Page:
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Tag archives: renewable energy

Cracking the earthquake lights mystery and out-of-this-world technology

Old photo of earthquake ights taken in Romania

A photograph of streams of lights taken in 1977 near Brasov, Romania, about 100 km from the epicentre of a M 7.2 earthquake. (Courtesy: Seismological Society of America)

By Tushna Commissariat

In case you missed it, I was at the APS March meeting in Denver, Colorado last week and I was blogging about a whole host of interesting talks and sessions that I attended. Although I am back in Bristol now, there were one or two other talks that I thought covered some very interesting physics, so here’s a catch-up.

Slip slidin’ away
Seasoned physicsworld.com readers will remember that earlier this year, we featured a rather intriguing story on the phenomenon of earthquake lights – the mysterious and unpredictable glowing lights that seem to appear before some earthquakes. First documented in the 1600s and seen as recently as the Fukushima earthquake of 2011, the “unidentified glowing objects” add to the long list of possible earthquake precursors, and so are of interest. The study that we wrote about in January looked at 65 well-documented events of such lights and concluded that they may occur thanks to a particular type of geological fault – a subvertical fault – causing the earthquake.

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Posted in APS March Meeting 2014 | Tagged , , , , | 3 Comments | Permalink
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The future of energy in Gothenburg

Steven Chu and David Gross

Nobel laureates Steven Chu (left) and David Gross talk energy in Gothenburg. (Courtesy: A Mahmoud)

By Michael Banks

Yesterday I joined more than 1000 people attending the day-long Nobel Week Dialogue event in Gothenburg, Sweden. The delegates battled the cold winter weather to make it to the Swedish Exhibition and Congress Centre, just south-east of the city centre (and next to a theme park, of all things).

This is the second such Nobel Week Dialogue and the first time it has been held in Gothenburg. Last year the theme for the event in Stockholm was the “genetic revolution” and this year it was on “exploring the future of energy”.

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What can superconductivity do for the environment?

Trains levitated by superconducting magnets could be in commercial service in less than 15 years

Trains levitated by superconducting magnets could be in commercial service in less than 15 years (Courtesy: Shigehiro Nishijima et al.)

By Hamish Johnston

When I think of superconductivity, applications that could improve the environment don’t usually come to mind. Perhaps that’s because superconductors only work at very low temperatures and lots of energy is needed to cool them. However, a review article just published in the IOP Publishing journal Superconductor Science and Technology points out some interesting environmental applications.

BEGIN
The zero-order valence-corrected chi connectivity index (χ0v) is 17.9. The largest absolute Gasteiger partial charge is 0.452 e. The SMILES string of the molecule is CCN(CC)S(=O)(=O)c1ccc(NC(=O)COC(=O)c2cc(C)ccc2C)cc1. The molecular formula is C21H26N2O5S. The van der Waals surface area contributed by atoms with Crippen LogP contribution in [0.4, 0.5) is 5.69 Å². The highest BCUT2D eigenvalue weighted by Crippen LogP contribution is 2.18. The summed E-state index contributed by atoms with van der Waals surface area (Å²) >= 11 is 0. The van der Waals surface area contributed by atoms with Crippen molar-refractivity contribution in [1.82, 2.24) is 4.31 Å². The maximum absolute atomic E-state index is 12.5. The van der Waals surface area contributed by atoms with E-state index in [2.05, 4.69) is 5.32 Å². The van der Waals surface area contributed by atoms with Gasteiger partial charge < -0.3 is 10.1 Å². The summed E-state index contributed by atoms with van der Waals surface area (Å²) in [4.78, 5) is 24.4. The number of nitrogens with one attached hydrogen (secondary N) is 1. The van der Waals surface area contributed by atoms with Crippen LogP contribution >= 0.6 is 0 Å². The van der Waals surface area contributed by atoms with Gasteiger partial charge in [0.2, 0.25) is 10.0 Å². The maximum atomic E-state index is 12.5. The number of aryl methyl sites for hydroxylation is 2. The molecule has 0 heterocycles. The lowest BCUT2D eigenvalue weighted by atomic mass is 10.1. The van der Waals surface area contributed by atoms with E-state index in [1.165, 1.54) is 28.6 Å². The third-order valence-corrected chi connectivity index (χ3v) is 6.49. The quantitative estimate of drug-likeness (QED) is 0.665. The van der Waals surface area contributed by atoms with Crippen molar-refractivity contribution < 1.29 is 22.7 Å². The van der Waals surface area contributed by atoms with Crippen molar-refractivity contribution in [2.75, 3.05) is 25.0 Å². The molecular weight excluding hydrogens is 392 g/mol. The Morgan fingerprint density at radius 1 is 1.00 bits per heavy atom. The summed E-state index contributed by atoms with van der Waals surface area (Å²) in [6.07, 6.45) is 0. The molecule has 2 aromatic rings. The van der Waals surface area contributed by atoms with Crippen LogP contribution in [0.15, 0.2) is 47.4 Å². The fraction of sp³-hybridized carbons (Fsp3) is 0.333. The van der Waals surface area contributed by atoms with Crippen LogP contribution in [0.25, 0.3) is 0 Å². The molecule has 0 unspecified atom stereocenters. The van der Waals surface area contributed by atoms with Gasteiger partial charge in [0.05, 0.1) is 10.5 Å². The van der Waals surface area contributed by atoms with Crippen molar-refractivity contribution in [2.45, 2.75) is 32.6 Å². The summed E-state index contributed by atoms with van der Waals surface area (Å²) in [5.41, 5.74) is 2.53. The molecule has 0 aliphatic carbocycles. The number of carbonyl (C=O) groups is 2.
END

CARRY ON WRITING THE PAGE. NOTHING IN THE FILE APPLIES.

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Fuel cell powers rock guitarist

By Matin Durrani

Running on hydrogen and oxygen and producing just electricity without any nasty emissions, fuel cells have over the years been used to power everything  from bikes and buses to cars and even planes.

But last week saw the debut of a fuel cell at Imperial College London that was used to power a rock band. The fuel cell was unveiled at a summer barbeque organized by the Hydrogen and Fuel Cells (H2FC) Supergen Hub – a scheme funded by the UK’s research councils to boost interest in fuel cells among UK universities and businesses.

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Five of the best

By Margaret Harris at the APS March Meeting in Baltimore

With so many sessions taking place at the APS March Meeting, finding time to write about them is almost impossible. However, now that I’m waiting for my flight from Baltimore back to the UK, I’ve got all the time in the world – so here’s my list of five conference highlights.

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Posted in APS March Meeting 2013 | Tagged , , , | 2 Comments | Permalink
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Wind turbines’ effect on the wind underestimated

By Hamish Johnston

David Keith

David Keith.
(Courtesy: Eliza Grinnell, Harvard SEAS Communications)

How much energy could be generated worldwide using wind turbines? That’s the sort of back-of-the-envelope calculation that physicists love.

Estimates by scientists had put the generation rate at somewhere between 56 and 400 TW. To put that into perspective, a typical nuclear or fossil-fuel power plant churns out about 1 GW.

However, these calculations don’t tend to consider the impact of huge wind farms on the wind itself. Now, David Keith of Harvard University and Amanda Adams of the University of North Carolina have used a “mesoscale” weather model to do just that.

Their conclusion is that previous estimates of global wind capacity could be as much as 10 times too high.

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Posted in General | Tagged , | 8 Comments | Permalink
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